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Cultural Safaris

Cultural Safaris

The Maasai are a Nilotic ethnic group inhabiting northern, central and southern Kenya and northern Tanzania. They are among the best known local populations internationally due to their residence near the many game parks of the African Great Lakes, and their distinctive customs and dress.Maasai are pastoralists, and are famous for their fearsome reputations as warriors and cattle-rustlers. A Maasai myth says that God afforded them all the cattle on earth, resulting in the belief that rustling from other tribes is a matter of claiming what is rightfully theirs, a practice that has now become much less common. A man’s wealth is measured in cattle and children. A herd of 50 cattle is respectable, and the more children the better. A man who has plenty of one but not the other is considered to be poor.

All of the Maasai’s needs for food are met by their cattle. They eat meat, drink milk daily, and drink blood on occasion. One common misconception about the Maasai is that each young man is supposed to kill a lion before he can be circumcised and enter adulthood. Lion hunting was an activity of the past, but it has been banned in East Africa.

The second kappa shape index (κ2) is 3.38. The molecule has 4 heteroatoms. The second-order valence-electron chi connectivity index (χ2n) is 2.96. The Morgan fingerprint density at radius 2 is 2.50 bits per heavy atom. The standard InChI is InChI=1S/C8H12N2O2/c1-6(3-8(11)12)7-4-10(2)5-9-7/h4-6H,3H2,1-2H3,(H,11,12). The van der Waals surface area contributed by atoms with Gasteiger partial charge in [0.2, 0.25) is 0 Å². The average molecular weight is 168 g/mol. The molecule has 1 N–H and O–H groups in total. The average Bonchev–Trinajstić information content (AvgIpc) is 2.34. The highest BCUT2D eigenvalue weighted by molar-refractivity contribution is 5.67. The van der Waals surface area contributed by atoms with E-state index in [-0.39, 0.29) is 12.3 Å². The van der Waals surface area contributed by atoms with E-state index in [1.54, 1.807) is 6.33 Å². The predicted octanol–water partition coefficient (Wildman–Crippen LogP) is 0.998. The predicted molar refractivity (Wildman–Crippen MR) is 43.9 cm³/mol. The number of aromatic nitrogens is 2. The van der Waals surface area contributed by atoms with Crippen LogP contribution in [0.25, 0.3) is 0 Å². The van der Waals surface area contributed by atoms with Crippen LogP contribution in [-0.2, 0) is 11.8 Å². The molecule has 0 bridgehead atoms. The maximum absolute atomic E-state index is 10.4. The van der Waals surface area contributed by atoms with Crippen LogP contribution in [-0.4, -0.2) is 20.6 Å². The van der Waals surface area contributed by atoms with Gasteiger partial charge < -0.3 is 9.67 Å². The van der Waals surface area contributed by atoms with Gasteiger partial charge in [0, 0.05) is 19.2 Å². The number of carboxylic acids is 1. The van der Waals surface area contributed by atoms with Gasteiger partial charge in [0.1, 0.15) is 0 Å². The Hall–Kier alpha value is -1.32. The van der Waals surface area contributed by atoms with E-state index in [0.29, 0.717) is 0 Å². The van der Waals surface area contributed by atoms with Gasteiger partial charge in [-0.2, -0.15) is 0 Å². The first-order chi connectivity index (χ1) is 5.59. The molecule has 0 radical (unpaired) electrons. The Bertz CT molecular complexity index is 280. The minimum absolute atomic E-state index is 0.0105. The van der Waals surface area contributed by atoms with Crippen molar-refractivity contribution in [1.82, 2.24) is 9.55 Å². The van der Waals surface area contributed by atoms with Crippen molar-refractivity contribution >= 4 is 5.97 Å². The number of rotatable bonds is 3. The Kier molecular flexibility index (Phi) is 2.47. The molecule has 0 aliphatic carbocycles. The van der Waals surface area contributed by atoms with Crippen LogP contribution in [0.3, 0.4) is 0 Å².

Maasai Shelter

The Maasai tribe, historically a nomadic people, have traditionally relied on readily available materials and indigenous technology to construct their unusual and interesting housing. The traditional Maasai house was designed for people on the move and thus their houses were very impermanent in nature. The houses are either circular or loaf-shaped, and are made by women. Their villages are enveloped in a circular Enkang (fence) built by the men and this protects their cattle at night from wild animals.

Maasai Religion
The Maasai people are monotheistic, and their God is named Engai or Enkai, a God who is mostly benevolent and who manifests himself in the form of different colours, according to the feelings he is experiencing. Said colours have precise meanings: black and dark blue mean that the God is well-disposed towards men; red, on the other hand, is identified with God’s irritation. Enkai has two manifestations: Enkai-Narok, the Black God, good and beloved, brings grass and prosperity. He is found in thunder and rain. Enkai-na-Nyokie, the Red God, vengeful, brings famine and hunger. He is found in lightning and is identified with the dry season. The importance of cattle to the Maasai can be traced back to their religion and to Enkai.
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